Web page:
• Loop through every label attached to this single post. The loop will place the current label in a variable named "label".
    • <b:if cond='data:label.name == "Available now"'>
      • Test if the current label's name is the label I am targeting.
      • I place my label-specific content within this tag.

    So essentially what I am doing is looping through post.labels with each label in a variable called label, and for each one I examine label.name.

    Look carefully at Google's description of what is in each post element to see what else you can access for each post:

    • posts: A list of all posts for this page. Each post contains the following:
      • dateHeader: The date of this post, only present if this is the first post in the list that was posted on this day.
      • id: The numeric post ID.
      • title: The post's title.
      • body: The content of the post.
      • author: The display name of the post author.
      • url: The permalink of this post.
      • timestamp: The post's timestamp. Unlike dateHeader, this exists for every post.
      • labels: The list of the post's labels. Each label contains the following:
        • name: The label text.
        • url: The URL of the page that lists all posts in this blog with this label.
        • isLast: True or false. Whether this label is the last one in the list (useful for placing commas).

    References I found useful.

     

     

    Sunday, April 12, 2015

    Validation and error handling points

    I have been writing a form today to send off emails with a PHP back-end. All day I have been dealing with validation and trying to cover all the bases (so all your bases remain belonging to YOU).

    Things to keep in mind when validating data.

    1. Presence - if the field is mandatory, validate that it has a value.
      1. Always give some visual way of marking a field as mandatory.
    2. Size - check the size of the input i.e. that it is less than a certain number of characters.
      1. Do this for all values, whether they are coming from an input, text area, checkbox or radio button. One way a site can be attacked is for a malicious sender to ignore your HTML form and POST their own massive values.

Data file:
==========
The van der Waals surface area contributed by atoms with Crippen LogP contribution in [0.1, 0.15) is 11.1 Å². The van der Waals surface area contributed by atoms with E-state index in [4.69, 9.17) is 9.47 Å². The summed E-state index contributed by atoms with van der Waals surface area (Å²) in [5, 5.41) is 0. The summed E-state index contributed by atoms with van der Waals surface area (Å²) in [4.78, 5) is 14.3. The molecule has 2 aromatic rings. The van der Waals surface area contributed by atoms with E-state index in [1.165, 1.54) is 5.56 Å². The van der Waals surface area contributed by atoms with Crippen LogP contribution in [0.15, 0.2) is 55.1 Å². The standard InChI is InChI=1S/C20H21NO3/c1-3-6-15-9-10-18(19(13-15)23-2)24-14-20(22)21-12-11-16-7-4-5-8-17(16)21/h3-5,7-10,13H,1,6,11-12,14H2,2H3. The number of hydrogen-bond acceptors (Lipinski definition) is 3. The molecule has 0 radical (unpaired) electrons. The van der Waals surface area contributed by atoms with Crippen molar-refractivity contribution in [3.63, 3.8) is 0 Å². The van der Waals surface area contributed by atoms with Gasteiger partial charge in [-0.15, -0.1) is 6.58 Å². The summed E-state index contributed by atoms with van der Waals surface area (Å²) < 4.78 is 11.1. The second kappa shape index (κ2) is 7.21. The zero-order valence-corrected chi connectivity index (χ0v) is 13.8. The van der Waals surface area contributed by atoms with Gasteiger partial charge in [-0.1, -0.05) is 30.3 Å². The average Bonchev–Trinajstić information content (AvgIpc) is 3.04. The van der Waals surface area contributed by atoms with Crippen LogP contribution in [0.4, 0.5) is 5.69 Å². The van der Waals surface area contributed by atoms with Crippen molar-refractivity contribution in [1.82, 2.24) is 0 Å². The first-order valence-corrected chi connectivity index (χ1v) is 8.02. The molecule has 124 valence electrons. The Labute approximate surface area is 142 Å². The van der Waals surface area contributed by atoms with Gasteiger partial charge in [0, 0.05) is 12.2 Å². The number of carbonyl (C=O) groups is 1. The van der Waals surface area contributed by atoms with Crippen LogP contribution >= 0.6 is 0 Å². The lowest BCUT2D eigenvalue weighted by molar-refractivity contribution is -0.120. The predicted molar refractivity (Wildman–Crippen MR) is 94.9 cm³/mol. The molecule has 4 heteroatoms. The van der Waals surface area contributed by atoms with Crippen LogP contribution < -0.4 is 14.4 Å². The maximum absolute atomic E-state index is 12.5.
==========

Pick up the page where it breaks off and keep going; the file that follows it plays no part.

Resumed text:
3. Escape and sanitise data before you use it to prevent cross site scripting or SQL injection attacks. Do this before you:
      1. Save to a DB.
      2. Output back to HMTL.
      3. Write to a file.
      4. Send to an email.
      5. Send it to another part of your back-end for further processing.
    4. Type - check that an input is an integer or double or boolean as required.
    5. Format - check that input matches a required format, like a phone number or email etc.
      1. Can be helped by using input masks, but you still need to validate that the data you received matches the mask on the server side.
    6. Value - check input against your own business logic. For example:
      1. Is a number within a given range.
      2. Does the string match an element in a known list of choices.
    7. Related - apply any validation that requires examining multiple fields. For example, if country, state and postcode are given, make sure that they are a valid combination.
    8. Server side first.
      1. Client side validation is often easier, but server side validation is more important because javascript can be disabled or ignored completely if a malicious sender simply POSTS their own requests.
      2. Consider how to return errors in a such a way that they can be easily communicated back to the user on the interface.
    9. Client side second
      1. While server side is more important, client side validation makes for a faster and more responsive user experience because you can point out errors before the user ever hits SEND.
      2. Consider things such as how to present errors to users and how mark things like dynamic business rules (where field A is only mandatory if field B is given a value).

    Wednesday, April 08, 2015

    Lambdas are not instance methods

    Here is a mistake I made. I had assumed that since a lambda becomes an instance of the functional interface I thought that the lambda would be turned into an instance method.

    Runnable run = () -> System.out.println("This class: [" + this.getClass().getName() + "].");
    

    No. I get the following compilation error: Cannot use this in a static content.

    In response to the StackOverflow question What is a Java 8 Lambda Expression Compiled to? I found that Sotirios Delimanolis gives a very useful answer, referring to part of the Java 8 Language Specification - 15.27.4. Run-Time Evaluation of Lambda Expressions. He noted that the JLS doesn't say anything about how the code should be compiled, so it is up to the compiler creator to decide whether the lambda's body should be a static or instance method.

    Monday, April 06, 2015

    Functional interfaces in JDK 8

    After my previous post on Lambdas, I decided to have a closer look at what makes a functional interface.

    What is a functional interface?

    1. A functional interface is an interface that has one abstract method.
      1. Functional interfaces used to be called Single Abstract Method (SAM) interfaces.
    2. A functional interface must be defined as an interface type, not an annotation type, enum, or class.